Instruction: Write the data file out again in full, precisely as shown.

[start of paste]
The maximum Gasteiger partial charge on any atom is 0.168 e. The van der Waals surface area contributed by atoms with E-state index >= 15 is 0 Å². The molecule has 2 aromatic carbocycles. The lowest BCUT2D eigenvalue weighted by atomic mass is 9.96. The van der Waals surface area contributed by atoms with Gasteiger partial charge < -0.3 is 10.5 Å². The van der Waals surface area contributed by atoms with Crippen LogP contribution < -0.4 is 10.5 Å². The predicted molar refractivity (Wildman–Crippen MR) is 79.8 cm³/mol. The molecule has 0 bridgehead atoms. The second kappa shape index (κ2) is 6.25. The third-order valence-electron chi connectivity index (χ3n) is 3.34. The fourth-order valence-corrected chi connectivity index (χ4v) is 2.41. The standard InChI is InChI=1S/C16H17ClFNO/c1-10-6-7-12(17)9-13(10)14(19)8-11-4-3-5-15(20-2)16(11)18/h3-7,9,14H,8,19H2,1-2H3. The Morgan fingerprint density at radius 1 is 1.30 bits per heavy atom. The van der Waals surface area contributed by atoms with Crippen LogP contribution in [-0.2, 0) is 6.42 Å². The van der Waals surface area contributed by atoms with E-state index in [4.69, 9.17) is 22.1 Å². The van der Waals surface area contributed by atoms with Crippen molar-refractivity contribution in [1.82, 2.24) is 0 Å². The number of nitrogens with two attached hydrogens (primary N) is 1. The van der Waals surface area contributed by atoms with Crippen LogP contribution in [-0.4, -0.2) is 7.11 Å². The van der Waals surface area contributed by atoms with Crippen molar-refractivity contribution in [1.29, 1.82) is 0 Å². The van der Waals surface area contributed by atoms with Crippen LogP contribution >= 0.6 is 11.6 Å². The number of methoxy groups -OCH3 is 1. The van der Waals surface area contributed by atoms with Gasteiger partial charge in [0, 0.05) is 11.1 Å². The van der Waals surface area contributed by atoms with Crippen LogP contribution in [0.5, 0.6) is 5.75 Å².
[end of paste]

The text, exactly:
The maximum Gasteiger partial charge on any atom is 0.168 e. The van der Waals surface area contributed by atoms with E-state index >= 15 is 0 Å². The molecule has 2 aromatic carbocycles. The lowest BCUT2D eigenvalue weighted by atomic mass is 9.96. The van der Waals surface area contributed by atoms with Gasteiger partial charge < -0.3 is 10.5 Å². The van der Waals surface area contributed by atoms with Crippen LogP contribution < -0.4 is 10.5 Å². The predicted molar refractivity (Wildman–Crippen MR) is 79.8 cm³/mol. The molecule has 0 bridgehead atoms. The second kappa shape index (κ2) is 6.25. The third-order valence-electron chi connectivity index (χ3n) is 3.34. The fourth-order valence-corrected chi connectivity index (χ4v) is 2.41. The standard InChI is InChI=1S/C16H17ClFNO/c1-10-6-7-12(17)9-13(10)14(19)8-11-4-3-5-15(20-2)16(11)18/h3-7,9,14H,8,19H2,1-2H3. The Morgan fingerprint density at radius 1 is 1.30 bits per heavy atom. The van der Waals surface area contributed by atoms with Crippen LogP contribution in [-0.2, 0) is 6.42 Å². The van der Waals surface area contributed by atoms with E-state index in [4.69, 9.17) is 22.1 Å². The van der Waals surface area contributed by atoms with Crippen molar-refractivity contribution in [1.82, 2.24) is 0 Å². The number of nitrogens with two attached hydrogens (primary N) is 1. The van der Waals surface area contributed by atoms with Crippen LogP contribution in [-0.4, -0.2) is 7.11 Å². The van der Waals surface area contributed by atoms with Crippen molar-refractivity contribution in [1.29, 1.82) is 0 Å². The van der Waals surface area contributed by atoms with Crippen LogP contribution >= 0.6 is 11.6 Å². The number of methoxy groups -OCH3 is 1. The van der Waals surface area contributed by atoms with Gasteiger partial charge in [0, 0.05) is 11.1 Å². The van der Waals surface area contributed by atoms with Crippen LogP contribution in [0.5, 0.6) is 5.75 Å².